The fact that the British Medical Association opposed the type of health service engineered by Bevan - describing it as regimented units "repugnant to the tradition of British medical practice" and comparing plans for the new NHS with the healthcare system in Nazi Germany - has allowed critics to portray it as unremittingly reactionary. Bevan in his turn described the BMA as a "small body of politically poisoned people".
At a speech in January this year, prime minister Gordon Brown announced "the NHS of the future will do more than just treat patients who are ill; it will be an NHS offering prevention as well".
And that is precisely what Sir John Maude, permanent secretary at the Ministry for Health in 1941, had in mind for the new health service for the post-war era. He said it must aim at "creating and maintaining good physique, energy, happiness or resistance to disease" and not merely "patching up ill health".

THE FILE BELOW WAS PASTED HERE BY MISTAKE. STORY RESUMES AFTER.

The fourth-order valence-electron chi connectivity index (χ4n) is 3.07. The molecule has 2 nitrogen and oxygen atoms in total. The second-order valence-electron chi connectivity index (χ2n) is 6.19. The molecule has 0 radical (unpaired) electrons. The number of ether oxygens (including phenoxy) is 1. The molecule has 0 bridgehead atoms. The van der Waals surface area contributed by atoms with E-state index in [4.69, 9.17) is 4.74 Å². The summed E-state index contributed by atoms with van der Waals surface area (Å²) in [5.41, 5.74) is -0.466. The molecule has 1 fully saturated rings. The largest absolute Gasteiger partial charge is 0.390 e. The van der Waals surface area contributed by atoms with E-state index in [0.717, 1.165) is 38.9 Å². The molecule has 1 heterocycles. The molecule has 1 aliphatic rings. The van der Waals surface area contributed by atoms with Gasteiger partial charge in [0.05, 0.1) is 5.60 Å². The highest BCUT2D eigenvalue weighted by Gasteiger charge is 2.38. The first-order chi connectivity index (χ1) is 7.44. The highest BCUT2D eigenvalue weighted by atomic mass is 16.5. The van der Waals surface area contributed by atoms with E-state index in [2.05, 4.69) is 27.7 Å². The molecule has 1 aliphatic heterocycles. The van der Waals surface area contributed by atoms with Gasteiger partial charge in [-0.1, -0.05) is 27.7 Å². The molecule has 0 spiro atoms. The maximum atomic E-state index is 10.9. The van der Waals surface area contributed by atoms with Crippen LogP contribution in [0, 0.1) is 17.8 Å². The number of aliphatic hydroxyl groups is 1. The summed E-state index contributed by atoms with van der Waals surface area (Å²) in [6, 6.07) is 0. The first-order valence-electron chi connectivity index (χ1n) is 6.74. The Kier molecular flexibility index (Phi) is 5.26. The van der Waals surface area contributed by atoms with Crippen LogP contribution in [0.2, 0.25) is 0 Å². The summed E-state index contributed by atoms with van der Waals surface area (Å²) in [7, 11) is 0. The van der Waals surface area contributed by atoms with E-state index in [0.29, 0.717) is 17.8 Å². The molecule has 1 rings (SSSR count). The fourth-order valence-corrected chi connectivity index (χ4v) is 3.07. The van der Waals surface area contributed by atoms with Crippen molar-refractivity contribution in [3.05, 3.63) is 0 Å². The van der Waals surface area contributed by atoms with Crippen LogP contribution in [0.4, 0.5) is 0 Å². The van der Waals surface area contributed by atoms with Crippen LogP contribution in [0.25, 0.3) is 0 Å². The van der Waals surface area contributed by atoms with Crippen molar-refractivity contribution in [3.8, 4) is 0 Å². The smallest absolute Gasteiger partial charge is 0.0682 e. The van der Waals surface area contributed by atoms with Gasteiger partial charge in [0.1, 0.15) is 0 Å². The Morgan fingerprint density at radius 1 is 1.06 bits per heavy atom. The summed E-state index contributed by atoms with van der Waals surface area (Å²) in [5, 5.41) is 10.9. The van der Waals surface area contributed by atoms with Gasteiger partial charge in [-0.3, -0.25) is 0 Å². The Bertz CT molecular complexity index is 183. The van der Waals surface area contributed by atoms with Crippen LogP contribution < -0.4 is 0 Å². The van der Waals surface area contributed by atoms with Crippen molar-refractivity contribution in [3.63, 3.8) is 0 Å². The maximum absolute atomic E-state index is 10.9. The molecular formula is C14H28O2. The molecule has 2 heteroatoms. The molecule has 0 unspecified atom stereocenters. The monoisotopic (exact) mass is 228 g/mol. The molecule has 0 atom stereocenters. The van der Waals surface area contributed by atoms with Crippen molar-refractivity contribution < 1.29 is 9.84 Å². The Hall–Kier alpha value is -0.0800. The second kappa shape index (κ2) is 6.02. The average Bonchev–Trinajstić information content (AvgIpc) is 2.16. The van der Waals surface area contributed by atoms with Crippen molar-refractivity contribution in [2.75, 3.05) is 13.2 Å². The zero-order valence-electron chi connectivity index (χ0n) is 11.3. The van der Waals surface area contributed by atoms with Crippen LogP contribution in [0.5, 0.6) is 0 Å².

To be fair, the health service has done more to live up to that challenge than is often acknowledged. Screening, vaccination, smoking cessation programmes and statin prescription are testimony to that. Yet it has struggled to secure the right balance, with the urgent calls of the sick taking precedence, especially when budgets are tight.
There is a chance now that the NHS could move to being a much more proactive system that tries to keep people as healthy as possible.
Competition for resources between the well and the sick will remain, however. When the NHS turns 100 in 2048, it is a fair bet the prime minister of the day will be calling for better resourced preventive strategies.